Wednesday, April 25, 2012

Jesuit Missionaries And The Sacrament Of Marriage

"Trajes de los indios Moxo"
This custom of selling children, especially girls, for a future conjugal association is very common all over the world. In New Caledonia the children are be'rothed by the parents almost from the moment of birth. In Africa, among the black races, and notably the Hottentots, whose women age fast, the prudent men retain, years in advance, the little girls destined to succeed their actual wives. In Ashantee little girls of ten and twelve thus sold are already legally considered the wives of the acquirer, although they have not yet left their mothers, and any familiarity taken with them by another man is punished by a fine paid to the future owner. In Polynesia, also, the fathers, mothers, and relatives arranged the conjugal unions of the children years before these unions were actually possible.  
With the Moxos and the Chiquitos of South America premature marriages were such a settled order of things that there were no celibates above the age of fourteen for the men and twelve for the women. The Jesuit missionaries in America had completely adopted this native custom, and they often married young girls of ten to boys of twelve years. Naturally these child marriages entailed sometimes equally precocious widowhood. D'Orbigny states that he has seen among these tribes a widower of twelve and a widow of ten years.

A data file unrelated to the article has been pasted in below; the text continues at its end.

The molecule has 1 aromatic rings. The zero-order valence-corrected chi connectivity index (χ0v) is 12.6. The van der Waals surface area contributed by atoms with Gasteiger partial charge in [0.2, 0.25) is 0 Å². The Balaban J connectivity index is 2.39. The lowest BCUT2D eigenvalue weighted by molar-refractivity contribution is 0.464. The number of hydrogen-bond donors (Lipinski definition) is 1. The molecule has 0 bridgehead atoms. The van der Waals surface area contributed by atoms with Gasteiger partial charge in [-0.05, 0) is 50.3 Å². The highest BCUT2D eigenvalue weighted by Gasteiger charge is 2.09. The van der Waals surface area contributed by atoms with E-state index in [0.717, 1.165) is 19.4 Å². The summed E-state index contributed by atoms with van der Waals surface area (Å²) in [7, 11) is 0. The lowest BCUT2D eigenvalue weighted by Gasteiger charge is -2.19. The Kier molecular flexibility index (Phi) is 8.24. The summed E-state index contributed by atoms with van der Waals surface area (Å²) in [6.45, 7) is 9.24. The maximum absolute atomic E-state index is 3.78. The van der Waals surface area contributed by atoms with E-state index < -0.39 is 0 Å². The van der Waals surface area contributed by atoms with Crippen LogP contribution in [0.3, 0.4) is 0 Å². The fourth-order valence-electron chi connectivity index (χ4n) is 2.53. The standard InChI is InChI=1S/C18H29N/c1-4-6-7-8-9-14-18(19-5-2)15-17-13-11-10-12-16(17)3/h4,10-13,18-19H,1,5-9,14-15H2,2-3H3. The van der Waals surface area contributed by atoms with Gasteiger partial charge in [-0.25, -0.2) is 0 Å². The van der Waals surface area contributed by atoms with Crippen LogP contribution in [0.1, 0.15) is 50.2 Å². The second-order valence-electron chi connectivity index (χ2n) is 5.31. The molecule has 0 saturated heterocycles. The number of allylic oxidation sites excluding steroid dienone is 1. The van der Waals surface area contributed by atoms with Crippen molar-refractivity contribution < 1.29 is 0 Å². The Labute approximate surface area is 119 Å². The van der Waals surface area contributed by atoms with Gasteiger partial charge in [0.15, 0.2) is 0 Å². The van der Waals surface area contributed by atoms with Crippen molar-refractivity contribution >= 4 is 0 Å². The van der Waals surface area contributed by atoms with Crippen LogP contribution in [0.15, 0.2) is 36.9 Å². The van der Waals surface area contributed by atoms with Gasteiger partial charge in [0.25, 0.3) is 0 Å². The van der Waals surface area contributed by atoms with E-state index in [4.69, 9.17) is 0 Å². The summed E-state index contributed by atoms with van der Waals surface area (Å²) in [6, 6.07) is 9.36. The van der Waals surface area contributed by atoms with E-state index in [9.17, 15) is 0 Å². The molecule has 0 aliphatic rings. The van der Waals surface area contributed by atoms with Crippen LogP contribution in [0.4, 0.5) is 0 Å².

In the time of Marco Polo the Tartars of Asia celebrated marriages that were more singular still—the marriages of deceased children. The families drew up the contract as if their children had been living, solemnly celebrated a symbolic wedding, then burned not less solemnly the fictitious contract, which would be, they thought, the means of holding it good in the other world for the vanished young couple. Thenceforward an alliance existed between the contracting families as if the marriage had been real. Among the Reddies of India a young woman from sixteen to twenty years old is frequently married to a little boy of five or six. The wife then goes to live either with the father, or with an uncle, or a maternal cousin of her future husband. The children resulting from these extraconjugal unions are attributed to the boy, who is reputed to be the legal husband. When once this boy has reached manhood his legitimate wife is old, and then he in his turn unites himself to the wife of another boy, for whom he also raises up pseudo-legitimate children. Child-marriages, at least of little girls, are still very common in India amongst the Brahmins, and it is not unusual to see sexagenarian Brahmins marry little girls of six or seven years, for whom they pay money.
Link (here) to The Evolution of Marriage

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